Miranda Fleming. Word Count: 1,674. 3/16/17. Defending

1674 WordsMar 17, 20177 Pages
Miranda Fleming Word Count: 1,674 3/16/17 Defending Slavery: Religion and Race The history of slavery in the United States divided people by the color of their skin. During the 16th thru 18th century, people of African ethnicity were automatically considered slaves. This not only created a parceling between races but also the demarcation of the northern and southern states of the America. The northern states had asseverated their opposition of slavery while the southern states upheld their concordance with it. Although there is now an overwhelming agreement that slavery was fallacious, Paul Finkelman’s composition of documents called Defending Slavery displays the opposite. Defending Slavery is replete with proslavery controversy penned…show more content…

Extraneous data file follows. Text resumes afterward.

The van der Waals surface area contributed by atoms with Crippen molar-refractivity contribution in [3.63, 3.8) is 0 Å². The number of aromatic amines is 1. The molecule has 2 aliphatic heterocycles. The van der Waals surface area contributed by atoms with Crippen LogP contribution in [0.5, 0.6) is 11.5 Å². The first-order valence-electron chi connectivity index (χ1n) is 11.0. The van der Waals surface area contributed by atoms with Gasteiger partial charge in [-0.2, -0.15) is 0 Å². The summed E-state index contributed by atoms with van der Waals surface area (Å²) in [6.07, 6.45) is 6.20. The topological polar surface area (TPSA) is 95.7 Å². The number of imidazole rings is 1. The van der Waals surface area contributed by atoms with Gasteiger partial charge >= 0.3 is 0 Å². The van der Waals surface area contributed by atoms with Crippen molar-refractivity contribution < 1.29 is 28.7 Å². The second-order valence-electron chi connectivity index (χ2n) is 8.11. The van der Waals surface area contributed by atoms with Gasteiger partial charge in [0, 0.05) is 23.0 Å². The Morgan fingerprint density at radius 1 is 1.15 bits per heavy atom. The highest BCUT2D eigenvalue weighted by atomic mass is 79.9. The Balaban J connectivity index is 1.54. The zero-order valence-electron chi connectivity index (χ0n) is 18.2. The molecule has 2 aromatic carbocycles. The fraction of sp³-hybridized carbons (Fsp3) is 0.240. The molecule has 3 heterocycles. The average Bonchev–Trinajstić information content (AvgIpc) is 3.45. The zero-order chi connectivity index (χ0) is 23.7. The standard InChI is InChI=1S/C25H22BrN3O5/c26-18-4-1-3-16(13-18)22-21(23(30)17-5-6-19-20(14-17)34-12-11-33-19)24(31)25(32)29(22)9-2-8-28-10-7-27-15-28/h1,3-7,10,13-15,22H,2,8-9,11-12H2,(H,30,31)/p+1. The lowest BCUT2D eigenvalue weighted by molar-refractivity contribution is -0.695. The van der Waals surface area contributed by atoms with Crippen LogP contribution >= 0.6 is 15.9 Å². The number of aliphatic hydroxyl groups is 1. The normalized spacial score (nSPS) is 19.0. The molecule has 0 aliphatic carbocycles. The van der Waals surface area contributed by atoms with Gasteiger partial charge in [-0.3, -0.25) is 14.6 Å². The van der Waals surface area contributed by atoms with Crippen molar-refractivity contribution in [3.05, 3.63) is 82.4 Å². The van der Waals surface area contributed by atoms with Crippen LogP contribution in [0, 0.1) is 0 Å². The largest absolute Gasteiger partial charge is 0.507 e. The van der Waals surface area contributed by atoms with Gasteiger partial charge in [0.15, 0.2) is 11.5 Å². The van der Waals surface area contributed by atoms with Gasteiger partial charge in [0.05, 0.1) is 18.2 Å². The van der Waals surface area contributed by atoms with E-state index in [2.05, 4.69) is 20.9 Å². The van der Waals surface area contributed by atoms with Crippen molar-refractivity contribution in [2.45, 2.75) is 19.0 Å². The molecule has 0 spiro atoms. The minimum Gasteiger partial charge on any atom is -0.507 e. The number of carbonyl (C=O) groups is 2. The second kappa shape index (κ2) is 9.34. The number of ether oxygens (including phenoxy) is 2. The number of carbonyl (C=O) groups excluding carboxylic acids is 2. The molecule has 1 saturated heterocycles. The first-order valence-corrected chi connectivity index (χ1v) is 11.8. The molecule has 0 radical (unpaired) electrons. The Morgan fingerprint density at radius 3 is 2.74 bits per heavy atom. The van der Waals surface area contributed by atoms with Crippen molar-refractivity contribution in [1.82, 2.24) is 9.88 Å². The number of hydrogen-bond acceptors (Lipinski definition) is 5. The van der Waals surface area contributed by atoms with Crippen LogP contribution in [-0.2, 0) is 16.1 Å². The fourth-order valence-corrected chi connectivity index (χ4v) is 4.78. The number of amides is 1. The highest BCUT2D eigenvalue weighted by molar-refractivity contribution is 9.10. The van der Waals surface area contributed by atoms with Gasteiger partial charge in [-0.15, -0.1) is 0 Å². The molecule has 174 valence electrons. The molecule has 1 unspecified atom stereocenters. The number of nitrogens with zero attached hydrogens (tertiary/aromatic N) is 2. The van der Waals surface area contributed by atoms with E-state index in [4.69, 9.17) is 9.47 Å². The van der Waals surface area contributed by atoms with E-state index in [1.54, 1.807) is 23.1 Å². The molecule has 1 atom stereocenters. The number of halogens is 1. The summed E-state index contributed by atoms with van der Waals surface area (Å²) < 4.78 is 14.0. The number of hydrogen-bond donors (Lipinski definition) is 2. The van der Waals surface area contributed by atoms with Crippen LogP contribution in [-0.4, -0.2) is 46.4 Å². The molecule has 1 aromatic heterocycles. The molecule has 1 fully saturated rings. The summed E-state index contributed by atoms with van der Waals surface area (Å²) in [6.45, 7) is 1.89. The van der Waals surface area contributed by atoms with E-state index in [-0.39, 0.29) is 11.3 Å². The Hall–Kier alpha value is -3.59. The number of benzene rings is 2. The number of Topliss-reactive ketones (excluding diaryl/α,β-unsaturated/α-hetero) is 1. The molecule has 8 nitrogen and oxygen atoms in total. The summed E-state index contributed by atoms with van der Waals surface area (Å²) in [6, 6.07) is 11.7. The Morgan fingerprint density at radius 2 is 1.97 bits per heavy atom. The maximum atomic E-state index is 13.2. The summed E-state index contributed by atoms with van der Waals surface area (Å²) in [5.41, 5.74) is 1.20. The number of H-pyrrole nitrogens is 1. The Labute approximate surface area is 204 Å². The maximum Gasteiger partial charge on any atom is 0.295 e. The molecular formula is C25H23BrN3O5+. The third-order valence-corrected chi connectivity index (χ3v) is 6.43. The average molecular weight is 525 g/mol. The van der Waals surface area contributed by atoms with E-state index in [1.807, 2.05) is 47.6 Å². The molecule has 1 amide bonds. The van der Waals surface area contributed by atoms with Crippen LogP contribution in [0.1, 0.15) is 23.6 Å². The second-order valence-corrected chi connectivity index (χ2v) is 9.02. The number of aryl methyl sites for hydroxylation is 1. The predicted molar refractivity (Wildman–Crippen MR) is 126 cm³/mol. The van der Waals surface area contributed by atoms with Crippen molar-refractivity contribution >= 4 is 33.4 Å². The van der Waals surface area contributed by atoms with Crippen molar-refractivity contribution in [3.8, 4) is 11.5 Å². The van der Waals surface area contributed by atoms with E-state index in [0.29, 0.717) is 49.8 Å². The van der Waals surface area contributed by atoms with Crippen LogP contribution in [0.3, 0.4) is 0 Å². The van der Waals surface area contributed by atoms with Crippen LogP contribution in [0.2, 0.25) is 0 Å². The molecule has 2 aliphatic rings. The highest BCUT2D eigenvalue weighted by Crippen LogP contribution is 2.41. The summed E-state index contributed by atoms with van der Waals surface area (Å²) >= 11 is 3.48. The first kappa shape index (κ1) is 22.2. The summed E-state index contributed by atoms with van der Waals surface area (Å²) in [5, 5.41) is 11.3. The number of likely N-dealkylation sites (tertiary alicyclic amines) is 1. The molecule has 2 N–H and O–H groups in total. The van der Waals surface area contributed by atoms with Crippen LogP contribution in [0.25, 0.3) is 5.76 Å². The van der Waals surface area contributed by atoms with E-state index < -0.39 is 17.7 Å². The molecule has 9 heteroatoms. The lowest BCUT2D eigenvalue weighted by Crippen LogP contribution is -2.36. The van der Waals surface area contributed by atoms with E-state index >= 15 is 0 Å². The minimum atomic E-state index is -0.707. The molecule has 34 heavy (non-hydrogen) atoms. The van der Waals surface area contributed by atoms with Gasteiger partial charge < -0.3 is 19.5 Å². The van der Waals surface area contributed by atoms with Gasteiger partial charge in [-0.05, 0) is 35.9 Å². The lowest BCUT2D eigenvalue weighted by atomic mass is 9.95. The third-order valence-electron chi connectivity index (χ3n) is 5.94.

Religion and race were heavily used to support slavery in every way because not only was a physical characteristic that was easy to see (and new things tent to scare people more often than not) but also because there was a belief that it was ordained by a higher power. I do not morally agree with these themes at all and despite the fact that I think Finkelman did an excellent job displaying the logic that steered society during that time, many of these arguments lack hard evidence to support black enslavement. The overall theme of religion does not seem to justify the victimization of solely black slaves. The introduction of Defending Slavery shows the differences of a slave’s future compared to when the United States start the African slave trade. The story of Joseph in the bible talks about how he became a slave, but over time he rose to become the first mate of the Pharaoh. The reason this was possible is because slaves were not predetermined by skin color. Amid this time, they were instead taken when cities were conquered by others after a war. “The point here is that no one doubted it could have happened, even though Joseph was a Hebrew and a slave living in Egypt” (Finkelman 8). Joseph’s skin didn’t mark him as a slave so he didn’t have to remain that way; the enslavement of people based on race cannot possibly be

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